Aryan Invasion by Shiv Sastry
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Did you know that bread, butter and cheese have their origins in the cheese sandwich? Sounds ludicrous, obviously. But such is the entire genre of academic propaganda that houses the Aryan Invasion Theory (AIT) literature over the last 200 years.
The claim that people known as “Aryans” arrived from outside India, colonized it, and mixed with the local “Dravidians”, is one of the most contentious topics that occupies the mind-space of Western and Indian academics even today. With its beginnings in the hardly wise “intellectuals” of the “Enlightenment” based in 19th century Germany, its theological and racial origins are not well understood by the wider public, nor fully evicted from school texts. Debunked repeatedly, yet revived constantly through “creative” approaches, reading through the AIT literature has always been challenging.
Shiv Sastry, an acclaimed surgeon, who also makes very informative videos on Indian military aviation, has come out with a collection of essays centred around the main themes covering AIT studies. With detailed research into numerous sources carried out over 7 years, finally we have a book that the less technically inclined can read with ease.
Essay by essay, each of the little tricks employed by the dishonest European intellectuals and academics are dissected and shredded. These include the invented “races” Aryans and Dravidians, as well as the invented languages Avestan and Proto-Indo-European. If that wasn’t enough, they had to invent “sciences” like linguistics, anthropology, sociology and so forth. Not that these disciplines have nothing useful to offer; that would be incorrect. But it is their colonial era motivations that has made some of these “research studies” more art than anything remotely scientific.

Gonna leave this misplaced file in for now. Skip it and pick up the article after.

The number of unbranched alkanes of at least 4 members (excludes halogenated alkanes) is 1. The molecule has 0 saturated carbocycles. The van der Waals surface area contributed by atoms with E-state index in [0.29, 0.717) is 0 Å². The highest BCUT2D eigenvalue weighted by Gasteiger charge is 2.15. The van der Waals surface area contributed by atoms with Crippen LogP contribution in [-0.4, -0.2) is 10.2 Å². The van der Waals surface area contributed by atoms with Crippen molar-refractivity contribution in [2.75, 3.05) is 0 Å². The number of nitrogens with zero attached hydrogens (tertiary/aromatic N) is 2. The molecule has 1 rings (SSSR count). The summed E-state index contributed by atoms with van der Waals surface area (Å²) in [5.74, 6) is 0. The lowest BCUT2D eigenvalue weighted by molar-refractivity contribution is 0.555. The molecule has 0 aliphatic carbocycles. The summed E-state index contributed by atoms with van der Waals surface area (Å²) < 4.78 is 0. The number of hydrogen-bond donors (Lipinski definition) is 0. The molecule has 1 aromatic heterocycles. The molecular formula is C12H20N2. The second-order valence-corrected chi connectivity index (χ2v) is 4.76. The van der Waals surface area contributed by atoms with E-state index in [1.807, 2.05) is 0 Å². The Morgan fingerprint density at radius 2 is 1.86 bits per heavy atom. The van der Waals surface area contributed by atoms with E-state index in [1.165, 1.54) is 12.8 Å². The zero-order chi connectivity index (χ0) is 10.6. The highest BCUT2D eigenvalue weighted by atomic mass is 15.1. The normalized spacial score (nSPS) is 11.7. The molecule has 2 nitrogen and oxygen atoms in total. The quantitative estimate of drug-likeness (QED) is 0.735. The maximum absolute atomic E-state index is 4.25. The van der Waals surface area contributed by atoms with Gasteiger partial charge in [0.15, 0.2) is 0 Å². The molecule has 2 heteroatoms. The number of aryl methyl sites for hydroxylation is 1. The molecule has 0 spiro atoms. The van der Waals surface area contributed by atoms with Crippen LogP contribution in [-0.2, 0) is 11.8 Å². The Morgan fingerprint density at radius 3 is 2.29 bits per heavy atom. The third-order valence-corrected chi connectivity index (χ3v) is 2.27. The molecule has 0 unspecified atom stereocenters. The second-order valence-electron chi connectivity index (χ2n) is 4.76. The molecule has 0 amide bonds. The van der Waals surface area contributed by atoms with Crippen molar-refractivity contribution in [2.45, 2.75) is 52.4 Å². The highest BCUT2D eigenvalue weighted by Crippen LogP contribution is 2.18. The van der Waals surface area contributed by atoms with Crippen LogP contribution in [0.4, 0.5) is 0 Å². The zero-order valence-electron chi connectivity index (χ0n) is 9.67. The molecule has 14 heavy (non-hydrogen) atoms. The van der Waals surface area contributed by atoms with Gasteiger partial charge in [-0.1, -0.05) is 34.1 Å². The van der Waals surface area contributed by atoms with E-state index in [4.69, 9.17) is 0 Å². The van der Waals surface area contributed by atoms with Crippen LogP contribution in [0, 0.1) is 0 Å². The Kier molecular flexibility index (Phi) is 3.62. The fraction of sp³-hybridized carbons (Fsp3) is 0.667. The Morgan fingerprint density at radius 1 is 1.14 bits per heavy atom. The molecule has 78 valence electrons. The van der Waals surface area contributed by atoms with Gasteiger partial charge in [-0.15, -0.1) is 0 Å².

From wrongly dating the time period of Harappan culture to suit Biblical chronology, to their attempts to “explain” Sanskrit and Vedic culture as belonging to everywhere else but India itself, for two centuries now they have tried their level best to demean and appropriate Hindu civilization to a foreign source. Any scholarly rebuttals are then swiftly met with accusations of “Hindutva Nationalist”. One must at least applaud these propagandists in “South Asian Studies” university chairs for their relentless stamina, even as their reputations slowly descend into tatters.
Between guesswork and wild claims, AIT is the hoax that should have died a long time ago. But for that, our India-based Anglicized liberal-Marxist intellectuals and academics too would have to display something they sorely lack: integrity. Instead, they have played ball. As the author himself states in one chapter: miraculous detective work was completed with no proof whatsoever, but proof was sought for the conclusion after it had been wrapped up.
Sastry’s work contains useful analogies that simplify the available research, including the cheese sandwich analogy mentioned earlier. I give this book a strong recommend, especially for its coverage of the main tropes, as well as the section contrasting India and Persia. The smooth style will suit lay readers, while those already familiar with the subject will find it useful to have all the main themes placed in one easy access book.